And I don't know if two reds offset one black or not, but in my mind they have to in order for me to begin to be able to understand what is happening in what used to be an important part of my life with llamas --- that of what used to be a solid sense of camaraderie with the greater llama community.
But first for the RED LETTER moments and they are both all about Joey (who?). And of course there is always rambling if you have ever read my posts and this one will be no different.
12 months and 2 weeks ago a simple but very wild llama joined our lives. He is a mature adult male, now gelded, who at the time had spent an unknown amount of his life living tied up either to a tree or a fence or other types of tethers by his neck, never haltered, never walked around, and living as he could. Not mean, or angry, or as best we can tell beaten, just wild and unused to any types of human interactions. And oddly enough he actually had a name; Joey. He didn't respond to it, but somewhere along the way someone at least gave him a name.
The story about how he wound up with us, and his situation is long and convoluted, and for the sake of my version of not rambling let it suffice to say it involved a rifle wielding neighbor, a llama at large dragging a rope, and a deputy sheriff standing there in total disbelief that in front of God, country and the OWNERS of the llama this guy was about to shoot him.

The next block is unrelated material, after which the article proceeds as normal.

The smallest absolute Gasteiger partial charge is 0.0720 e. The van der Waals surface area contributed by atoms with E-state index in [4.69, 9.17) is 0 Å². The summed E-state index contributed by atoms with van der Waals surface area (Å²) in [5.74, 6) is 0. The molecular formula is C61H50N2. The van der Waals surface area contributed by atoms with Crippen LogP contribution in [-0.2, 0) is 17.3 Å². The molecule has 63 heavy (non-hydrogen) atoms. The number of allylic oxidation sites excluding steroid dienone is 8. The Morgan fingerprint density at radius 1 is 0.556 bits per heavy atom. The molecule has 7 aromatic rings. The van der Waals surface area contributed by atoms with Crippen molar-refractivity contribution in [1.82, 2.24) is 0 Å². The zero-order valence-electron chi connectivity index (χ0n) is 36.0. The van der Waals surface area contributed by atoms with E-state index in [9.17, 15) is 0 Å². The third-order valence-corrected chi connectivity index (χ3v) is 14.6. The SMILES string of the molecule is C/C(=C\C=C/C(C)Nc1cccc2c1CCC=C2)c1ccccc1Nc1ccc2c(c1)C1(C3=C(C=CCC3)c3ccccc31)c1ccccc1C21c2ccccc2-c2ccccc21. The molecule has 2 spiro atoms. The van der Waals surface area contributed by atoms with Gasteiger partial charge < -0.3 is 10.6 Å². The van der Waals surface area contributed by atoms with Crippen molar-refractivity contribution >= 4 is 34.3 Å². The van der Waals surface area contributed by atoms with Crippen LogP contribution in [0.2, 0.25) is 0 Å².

When we got him home it was literally the day before we were projected to get what for us was going to be a monster snow storm with bitter cold... and both proved to be true.
The snow hit hard, fast and deep; the cold came in equally fast and by the time it was over, virtually all our llama shelters have collapsed or had been damaged. But Joey was here and actually had the best of all worlds for shelter and protection since he was confined and in quarantine in the first step of our processing new llamas.
From there, after the weather finally broke, Joey was moved into an upper paddock that provided him with shelter and an area in full view of the males in our herd that he would eventually be living with. Through the entire quaratine period and virtually all of the time he was in the upper paddock area, the closest I ever was able to get to him, without forcing a major confined area of 12 x 12 was approximately 20 feet. He NEVER would eat anything if I was in his paddock.
He would watch and learn and wait until I left before he would go into his shelter to eat, and at the slightest indication I was coming in would beat feet for the furthest possible corner. Well, by May (SIX MONTHS LATER), I could stand within 10 feet of him and he would watch me like a hawk, but he would eat.
We kept chipping away at things like showing him halters and lead ropes, working him into the 12 x 12 area and just forcing him to stand without touching. We worked on touching him in that area with nothing more than a stroke alongside his body, AND we sheared him.
That actually went signficantly better than anyone anticipate. So we have a nicely sheared llama, with toes all trimmed and neat and pretty and obviously alert attentive and ready to meet THE WORLD OF THE BOYS, eyeball to eyeball, but not quite yet toe to toe.
And of course we have a plan and a process for that. Joey is moved out back into Royce's back pasture, with lots and lots of room, separated only from the boys and our LGDs (oh did I mention Yogi, and Gracie and Luna were part of the mix he would have to face eventually for the first time?) by six foot chain link fencing.
After two weeks of romping and running and stomping back and forth between the boys and Joey, the next step is ready for the final test. Joey is moved into a neutral area, Royce is moved out back, and the world Joey is in is opened up for the rest of boys to wander into.